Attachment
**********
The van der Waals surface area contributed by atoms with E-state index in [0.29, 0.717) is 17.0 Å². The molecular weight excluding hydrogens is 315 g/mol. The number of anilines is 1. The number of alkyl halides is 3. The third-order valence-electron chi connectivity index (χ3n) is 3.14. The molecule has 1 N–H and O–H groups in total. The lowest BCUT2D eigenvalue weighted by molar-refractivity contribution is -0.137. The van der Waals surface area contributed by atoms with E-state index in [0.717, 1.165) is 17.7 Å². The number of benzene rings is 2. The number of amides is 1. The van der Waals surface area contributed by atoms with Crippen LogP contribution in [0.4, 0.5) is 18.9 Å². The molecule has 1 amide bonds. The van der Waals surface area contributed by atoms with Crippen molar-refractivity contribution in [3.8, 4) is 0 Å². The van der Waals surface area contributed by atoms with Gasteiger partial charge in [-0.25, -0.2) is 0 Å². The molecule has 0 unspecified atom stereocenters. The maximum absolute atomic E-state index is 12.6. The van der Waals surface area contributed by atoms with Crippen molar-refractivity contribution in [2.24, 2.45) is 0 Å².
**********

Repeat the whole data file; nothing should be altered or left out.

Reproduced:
The van der Waals surface area contributed by atoms with E-state index in [0.29, 0.717) is 17.0 Å². The molecular weight excluding hydrogens is 315 g/mol. The number of anilines is 1. The number of alkyl halides is 3. The third-order valence-electron chi connectivity index (χ3n) is 3.14. The molecule has 1 N–H and O–H groups in total. The lowest BCUT2D eigenvalue weighted by molar-refractivity contribution is -0.137. The van der Waals surface area contributed by atoms with E-state index in [0.717, 1.165) is 17.7 Å². The number of benzene rings is 2. The number of amides is 1. The van der Waals surface area contributed by atoms with Crippen LogP contribution in [0.4, 0.5) is 18.9 Å². The molecule has 1 amide bonds. The van der Waals surface area contributed by atoms with Crippen molar-refractivity contribution in [3.8, 4) is 0 Å². The van der Waals surface area contributed by atoms with Gasteiger partial charge in [-0.25, -0.2) is 0 Å². The molecule has 0 unspecified atom stereocenters. The maximum absolute atomic E-state index is 12.6. The van der Waals surface area contributed by atoms with Crippen molar-refractivity contribution in [2.24, 2.45) is 0 Å².